As of today they have closed off the bridge we usually use at the end of our road.  We now have to detour through Burns Creek to get into town.  They are replacing parts of the bridge apparently and should have it open again in 2 weeks.  It is not too bad in the daytime, adding about 10 minutes, but will slow us down even more in the evenings because there is so much wildlife out then.  I am sad to say we have spoilt our clean record of no roadkill by hitting a wombat and pademelon in the same night just recently, both of them on our gravel road.  Not a good event for an animal loving ex-vet nurse like me!  However on the good side I have added to my list of critters seen with an echidna (actually in the daytime) and a Tassie Devil as well.  We have seen lots of deer lately, they seem to hang around in the early mornings but are very nervous and flighty.  They can jump a fence well though.
Caleb is going to a TAFE enrolment day on Wednesday and will chat to the advisors there about what he can do.  I think he is tired of feeling unemployed and unwanted!  Sam’s health has taken a turn for the better this week, and he is happily reporting that he has felt pretty good for 3 days now.  Lydia is well as always and spends many hours drawing with her graphics tablet on the computer, 99% of the time her drawings are of ponies but I guess it is all good practice.  Somehow she manages to fit in a little schoolwork along the way.  Josiah is starting to come around to the idea that he really can read, even if he can’t read every single word he sees yet.  He continues to be a cheerful if time consuming fellow, and remains obsessed with computers.  However we recently picked up a trampoline at a garage sale and installed it at our block so he is pretty happy about that.  He can spend an amazing amount of time jumping on a trampoline.
Kim’s health continues to be quite good, apart from an attack of kidney stones which seemed to pass without any major intervention being required.  He is very busy researching everything and planning and organising things for us and our future, and I sometimes think he must be overloaded with responsibility, but he seems to manage okay.  I sometimes think he wishes there were more hours in the day, but that could be me just being my usual impatient self.  He is enjoying getting to know the church people I think, as they are a bit different from everyone else we know, most of them have quite a depth of similar theological understanding to ourselves and yet they come from a very different background.  He has taken our 71 VW wagon successfully over the pits now and so it is sporting new Tassie plates.  The beetle has been installed onto the block for the time being, until we have the time to do some restoration work on it too.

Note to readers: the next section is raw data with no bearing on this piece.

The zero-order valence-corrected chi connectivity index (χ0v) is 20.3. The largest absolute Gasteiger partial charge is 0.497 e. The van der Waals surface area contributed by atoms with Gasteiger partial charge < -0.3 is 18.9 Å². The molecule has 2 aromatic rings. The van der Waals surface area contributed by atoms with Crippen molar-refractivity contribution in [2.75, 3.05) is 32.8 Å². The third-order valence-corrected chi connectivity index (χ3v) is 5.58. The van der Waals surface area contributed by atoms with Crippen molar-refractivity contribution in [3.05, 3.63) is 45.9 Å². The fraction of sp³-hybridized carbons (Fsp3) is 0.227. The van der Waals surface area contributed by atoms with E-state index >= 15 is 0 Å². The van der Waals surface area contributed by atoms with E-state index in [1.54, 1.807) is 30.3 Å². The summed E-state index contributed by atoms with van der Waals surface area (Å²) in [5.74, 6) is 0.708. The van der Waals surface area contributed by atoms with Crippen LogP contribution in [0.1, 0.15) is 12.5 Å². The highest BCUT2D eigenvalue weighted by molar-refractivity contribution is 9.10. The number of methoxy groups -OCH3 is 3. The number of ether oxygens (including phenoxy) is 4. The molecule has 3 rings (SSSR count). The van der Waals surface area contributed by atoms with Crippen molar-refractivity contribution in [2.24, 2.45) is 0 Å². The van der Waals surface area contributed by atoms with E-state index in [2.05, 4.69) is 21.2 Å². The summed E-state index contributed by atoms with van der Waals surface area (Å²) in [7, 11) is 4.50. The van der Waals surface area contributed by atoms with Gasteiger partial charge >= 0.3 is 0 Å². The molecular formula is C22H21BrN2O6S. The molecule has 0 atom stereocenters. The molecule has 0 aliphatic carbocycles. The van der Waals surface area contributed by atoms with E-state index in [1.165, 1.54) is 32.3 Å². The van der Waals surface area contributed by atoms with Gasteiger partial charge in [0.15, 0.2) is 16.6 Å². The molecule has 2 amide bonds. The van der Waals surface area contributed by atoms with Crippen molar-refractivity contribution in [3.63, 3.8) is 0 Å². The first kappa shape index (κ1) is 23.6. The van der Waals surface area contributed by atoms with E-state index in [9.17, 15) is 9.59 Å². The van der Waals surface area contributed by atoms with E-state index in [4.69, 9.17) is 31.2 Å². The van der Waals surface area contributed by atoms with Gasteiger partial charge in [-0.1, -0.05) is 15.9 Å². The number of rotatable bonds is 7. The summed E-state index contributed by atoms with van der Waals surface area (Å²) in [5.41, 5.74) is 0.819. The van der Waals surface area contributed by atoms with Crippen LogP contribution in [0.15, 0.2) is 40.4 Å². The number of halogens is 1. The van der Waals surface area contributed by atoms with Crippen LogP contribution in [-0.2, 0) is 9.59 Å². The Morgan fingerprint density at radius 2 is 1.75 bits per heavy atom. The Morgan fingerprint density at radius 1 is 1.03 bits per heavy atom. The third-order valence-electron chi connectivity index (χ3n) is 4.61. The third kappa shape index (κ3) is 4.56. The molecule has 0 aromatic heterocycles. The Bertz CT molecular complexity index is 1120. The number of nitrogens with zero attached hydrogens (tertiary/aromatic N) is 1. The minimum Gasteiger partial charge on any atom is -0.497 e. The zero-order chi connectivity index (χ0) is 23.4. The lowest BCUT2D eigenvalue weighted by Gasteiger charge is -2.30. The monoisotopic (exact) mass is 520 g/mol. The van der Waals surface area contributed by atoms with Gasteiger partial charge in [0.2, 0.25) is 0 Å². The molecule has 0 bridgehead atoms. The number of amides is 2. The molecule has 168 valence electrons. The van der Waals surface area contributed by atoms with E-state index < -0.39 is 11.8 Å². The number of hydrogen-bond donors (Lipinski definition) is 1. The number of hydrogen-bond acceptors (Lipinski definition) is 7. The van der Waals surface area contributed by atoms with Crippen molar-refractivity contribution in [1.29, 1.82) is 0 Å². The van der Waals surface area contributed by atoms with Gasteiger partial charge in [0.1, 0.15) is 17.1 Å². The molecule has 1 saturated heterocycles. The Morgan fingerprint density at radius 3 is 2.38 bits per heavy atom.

I am going fine.  I went through a bit of homesickness for a little while recently, just missing familiarity I think.  You know, there is a certain comfort to be found in the familiar, people that you know how they will react, gardens that you know what will grow in, churches where they sing songs the way you expect them to be sung, houses that you know all the warm and cold areas of, roads that you know where they go and what you will find along the way…  Anyway I am feeling back on track again now, most of the time anyway.  I am finding it a little hard to adjust to living out of town because it makes it more difficult to be involved in things, especially when I don’t like the night drives with all the wildlife out there trying to get themselves killed under my wheels.  Mole Creek will be better for that as there seems to be less wildlife about at night, probably because there is more farmland rather than so much bush where we are.  I also miss my vege gardens, I found it very peace inducing to plant things in my gardens and watch them grow, and I can’t really get started on more until we move onto the block so I’ll just have to learn to be content where I am.  However I did manage to pick up a worm farm last week, so I’ll have to see if worms can survive the freezing cold of inland Tassie in winter.  It has gone against the grain to throw food scraps out I must say so it will be nice to have worms again, even if I can’t have chooks yet.  I got the worm farm and a rug for the shack at second hand shop that is run by a member of our church as a fund raiser for missions.  The name of the shop is Goods in Remission, which I thought was cute.  Good prices too, and that from a hardened second hand shopper!
A week ago we went for another drive to Ben Lomond National Park.  We went as far as we could without snow chains.  We actually thought all the snow would have melted because we couldn’t see it anymore from the distance.  But to our delight there were small patches of snow still around so we got to touch our first sample.  It was actually just like what you get when you scrape out the frost in the freezer, just like my sister in Canada told me once, but we were still pretty chuffed.  Since then there has been more snow appear on that mountain top, as well as on the Western Tiers on the way to Mole Creek, so we really must get some snow chains to go and see some fresh stuff.  It’s all very new and exciting for West Australians who’ve never seen the cold stuff.  My relatives in Canada must think we are pretty silly.  I have decided that sub zero temperatures have a bit of a bite.  Down to near zero is not TOO bad, but once it gets to zero and below the cold really feels sharp against your skin.  How on earth do people manage in the sort of well below zero temperatures that are to be had in places like Canada?  Recently we have had a bit more misty rain and so the temperatures have been a bit milder which is nice, and we do need the rain.
Well, I am under pressure to finish up and pass the computer on to others now so I guess I better go.  Love to you all.
Cathy